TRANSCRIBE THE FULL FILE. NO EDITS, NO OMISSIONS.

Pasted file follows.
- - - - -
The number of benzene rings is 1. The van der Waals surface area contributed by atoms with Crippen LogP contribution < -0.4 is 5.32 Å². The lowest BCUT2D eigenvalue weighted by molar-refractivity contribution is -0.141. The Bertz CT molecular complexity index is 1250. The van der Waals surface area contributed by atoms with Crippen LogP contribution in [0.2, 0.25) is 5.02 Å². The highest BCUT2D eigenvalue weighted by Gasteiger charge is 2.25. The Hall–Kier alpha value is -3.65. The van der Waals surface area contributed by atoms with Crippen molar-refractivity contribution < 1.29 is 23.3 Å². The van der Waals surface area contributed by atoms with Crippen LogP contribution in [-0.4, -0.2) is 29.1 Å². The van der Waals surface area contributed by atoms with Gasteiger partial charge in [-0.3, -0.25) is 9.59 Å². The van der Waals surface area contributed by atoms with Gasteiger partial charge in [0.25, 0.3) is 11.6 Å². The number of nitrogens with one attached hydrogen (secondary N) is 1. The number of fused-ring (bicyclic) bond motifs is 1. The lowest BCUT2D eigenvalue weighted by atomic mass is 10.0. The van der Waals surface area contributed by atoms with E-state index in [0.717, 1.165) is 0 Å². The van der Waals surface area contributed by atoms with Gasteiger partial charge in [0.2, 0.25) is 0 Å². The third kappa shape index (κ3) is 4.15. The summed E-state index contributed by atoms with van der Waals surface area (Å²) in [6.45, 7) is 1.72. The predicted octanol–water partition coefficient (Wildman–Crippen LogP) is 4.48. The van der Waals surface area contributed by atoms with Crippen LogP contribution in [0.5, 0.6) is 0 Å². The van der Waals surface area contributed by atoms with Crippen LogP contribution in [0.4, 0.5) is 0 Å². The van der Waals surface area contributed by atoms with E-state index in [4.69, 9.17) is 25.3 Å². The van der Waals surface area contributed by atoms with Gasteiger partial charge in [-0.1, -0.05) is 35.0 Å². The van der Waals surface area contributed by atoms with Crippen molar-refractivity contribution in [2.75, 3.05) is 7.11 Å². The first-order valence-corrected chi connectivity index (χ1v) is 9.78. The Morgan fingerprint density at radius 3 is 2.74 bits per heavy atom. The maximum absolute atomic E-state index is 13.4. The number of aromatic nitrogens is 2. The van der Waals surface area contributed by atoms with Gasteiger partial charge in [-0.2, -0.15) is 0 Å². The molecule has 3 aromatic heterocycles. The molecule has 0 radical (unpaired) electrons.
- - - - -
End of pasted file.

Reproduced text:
The number of benzene rings is 1. The van der Waals surface area contributed by atoms with Crippen LogP contribution < -0.4 is 5.32 Å². The lowest BCUT2D eigenvalue weighted by molar-refractivity contribution is -0.141. The Bertz CT molecular complexity index is 1250. The van der Waals surface area contributed by atoms with Crippen LogP contribution in [0.2, 0.25) is 5.02 Å². The highest BCUT2D eigenvalue weighted by Gasteiger charge is 2.25. The Hall–Kier alpha value is -3.65. The van der Waals surface area contributed by atoms with Crippen molar-refractivity contribution < 1.29 is 23.3 Å². The van der Waals surface area contributed by atoms with Crippen LogP contribution in [-0.4, -0.2) is 29.1 Å². The van der Waals surface area contributed by atoms with Gasteiger partial charge in [-0.3, -0.25) is 9.59 Å². The van der Waals surface area contributed by atoms with Gasteiger partial charge in [0.25, 0.3) is 11.6 Å². The number of nitrogens with one attached hydrogen (secondary N) is 1. The number of fused-ring (bicyclic) bond motifs is 1. The lowest BCUT2D eigenvalue weighted by atomic mass is 10.0. The van der Waals surface area contributed by atoms with E-state index in [0.717, 1.165) is 0 Å². The van der Waals surface area contributed by atoms with Gasteiger partial charge in [0.2, 0.25) is 0 Å². The third kappa shape index (κ3) is 4.15. The summed E-state index contributed by atoms with van der Waals surface area (Å²) in [6.45, 7) is 1.72. The predicted octanol–water partition coefficient (Wildman–Crippen LogP) is 4.48. The van der Waals surface area contributed by atoms with Crippen LogP contribution in [0.5, 0.6) is 0 Å². The van der Waals surface area contributed by atoms with Crippen LogP contribution in [0.4, 0.5) is 0 Å². The van der Waals surface area contributed by atoms with E-state index in [4.69, 9.17) is 25.3 Å². The van der Waals surface area contributed by atoms with Gasteiger partial charge in [-0.1, -0.05) is 35.0 Å². The van der Waals surface area contributed by atoms with Crippen molar-refractivity contribution in [2.75, 3.05) is 7.11 Å². The first-order valence-corrected chi connectivity index (χ1v) is 9.78. The Morgan fingerprint density at radius 3 is 2.74 bits per heavy atom. The maximum absolute atomic E-state index is 13.4. The number of aromatic nitrogens is 2. The van der Waals surface area contributed by atoms with Gasteiger partial charge in [-0.2, -0.15) is 0 Å². The molecule has 3 aromatic heterocycles. The molecule has 0 radical (unpaired) electrons.